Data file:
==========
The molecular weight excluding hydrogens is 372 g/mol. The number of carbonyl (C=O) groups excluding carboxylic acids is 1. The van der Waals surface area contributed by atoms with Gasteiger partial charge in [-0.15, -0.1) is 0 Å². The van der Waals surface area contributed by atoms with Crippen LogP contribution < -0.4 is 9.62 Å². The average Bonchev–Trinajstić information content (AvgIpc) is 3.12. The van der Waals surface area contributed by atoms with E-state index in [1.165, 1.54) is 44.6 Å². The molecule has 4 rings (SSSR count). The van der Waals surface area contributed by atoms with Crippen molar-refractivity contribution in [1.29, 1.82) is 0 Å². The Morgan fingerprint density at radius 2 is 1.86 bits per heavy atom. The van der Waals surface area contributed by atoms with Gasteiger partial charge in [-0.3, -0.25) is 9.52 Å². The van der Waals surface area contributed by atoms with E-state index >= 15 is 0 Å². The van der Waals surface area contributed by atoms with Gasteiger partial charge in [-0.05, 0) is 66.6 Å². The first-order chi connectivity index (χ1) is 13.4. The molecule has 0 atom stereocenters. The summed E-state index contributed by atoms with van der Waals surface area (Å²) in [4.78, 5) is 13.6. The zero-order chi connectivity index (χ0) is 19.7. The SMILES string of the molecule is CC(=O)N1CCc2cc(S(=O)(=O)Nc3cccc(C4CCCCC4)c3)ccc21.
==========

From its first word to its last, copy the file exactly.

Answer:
The molecular weight excluding hydrogens is 372 g/mol. The number of carbonyl (C=O) groups excluding carboxylic acids is 1. The van der Waals surface area contributed by atoms with Gasteiger partial charge in [-0.15, -0.1) is 0 Å². The van der Waals surface area contributed by atoms with Crippen LogP contribution < -0.4 is 9.62 Å². The average Bonchev–Trinajstić information content (AvgIpc) is 3.12. The van der Waals surface area contributed by atoms with E-state index in [1.165, 1.54) is 44.6 Å². The molecule has 4 rings (SSSR count). The van der Waals surface area contributed by atoms with Crippen molar-refractivity contribution in [1.29, 1.82) is 0 Å². The Morgan fingerprint density at radius 2 is 1.86 bits per heavy atom. The van der Waals surface area contributed by atoms with Gasteiger partial charge in [-0.3, -0.25) is 9.52 Å². The van der Waals surface area contributed by atoms with E-state index >= 15 is 0 Å². The van der Waals surface area contributed by atoms with Gasteiger partial charge in [-0.05, 0) is 66.6 Å². The first-order chi connectivity index (χ1) is 13.4. The molecule has 0 atom stereocenters. The summed E-state index contributed by atoms with van der Waals surface area (Å²) in [4.78, 5) is 13.6. The zero-order chi connectivity index (χ0) is 19.7. The SMILES string of the molecule is CC(=O)N1CCc2cc(S(=O)(=O)Nc3cccc(C4CCCCC4)c3)ccc21.